Terraform Labs founder Do Kwon will face criminal charges in Montenegro for attempting to travel with fake documents before the country entertains requests for his extradition.
Kwon was arrested at the Podgorica Airport on March 23 while attempting to travel aboard a private jet to Dubai. Montenegrin law enforcement arrested Kwon and his business partner, Han Chang Joon, for possessing a fake Costa Rican passport.
During a press conference, Justice Minister Mark Kovac revealed that Kwon will be charged in court for breaching Montenegrin law, saying that local proceedings come before extradition claims. Kwon was remanded in jail for 72 hours, and new information indicates that the detention has been extended to 30 days.
“Extradition procedure is to be initiated in Montenegro, which will be initiated after the completion of the criminal proceedings for the offense of falsifying identification documents,” said Kovac.
Kovac confirmed that only the U.S. and South Korea have formally applied for Kwon’s extradition to face trial in their countries. He added that several factors would influence where Kwon would be extradited, including the order in which the extradition requests were filed and the severity of the offense.
Gleaning from Kovac’s statement, pundits believe that South Korea could emerge as the winner in the jostle for extradition. In February, South Korean officials traveled to Serbia to open talks for Kwon’s arrest and potential extradition, nearly a month before the U.S. took criminal action against him.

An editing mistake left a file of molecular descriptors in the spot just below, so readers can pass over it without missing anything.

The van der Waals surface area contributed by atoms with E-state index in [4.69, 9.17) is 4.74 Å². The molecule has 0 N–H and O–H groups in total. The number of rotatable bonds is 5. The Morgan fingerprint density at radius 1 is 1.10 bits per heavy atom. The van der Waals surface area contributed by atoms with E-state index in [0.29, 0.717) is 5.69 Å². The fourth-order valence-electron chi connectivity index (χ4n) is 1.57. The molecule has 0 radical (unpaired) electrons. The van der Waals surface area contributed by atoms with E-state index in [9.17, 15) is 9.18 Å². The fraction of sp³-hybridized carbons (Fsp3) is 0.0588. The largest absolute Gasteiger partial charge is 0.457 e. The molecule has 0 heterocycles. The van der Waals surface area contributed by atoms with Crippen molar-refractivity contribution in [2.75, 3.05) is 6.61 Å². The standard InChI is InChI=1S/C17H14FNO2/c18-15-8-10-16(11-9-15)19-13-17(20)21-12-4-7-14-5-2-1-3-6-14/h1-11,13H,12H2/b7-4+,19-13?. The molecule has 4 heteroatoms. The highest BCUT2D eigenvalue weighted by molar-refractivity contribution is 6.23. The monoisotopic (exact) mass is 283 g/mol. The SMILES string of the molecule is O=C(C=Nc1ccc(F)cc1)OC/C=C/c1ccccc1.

Kovac added that the public would be notified if any other country formally applies for extradition. Singapore’s national police have confirmed that they are investigating Terraform Labs and Kwon over the sudden de-pegging of algorithmic stablecoin TerraUSD (UST), but it remains unclear if the country will be seeking Kwon’s extradition.
A consultancy firm amid a global manhunt
The hunt for Kwon reached a crescendo after the South Korean Ministry of Interior nullified his passport and Interpol issued a “red notice” to member countries for his arrest.
Despite the manhunt, Kwon managed to register a business entity in Serbia with the object clause being for consultancy service. The law firm that handled the registration process and officials from the Serbian Business Registry noted that Kwon passed all the security checks.
“I cannot comment on my client due to confidentiality agreements, but I can say that this client went through all the regular security checks that we conduct for every client, including the Interpol website, and he is not there,” said Ognjen Colić, partner at Gecic.
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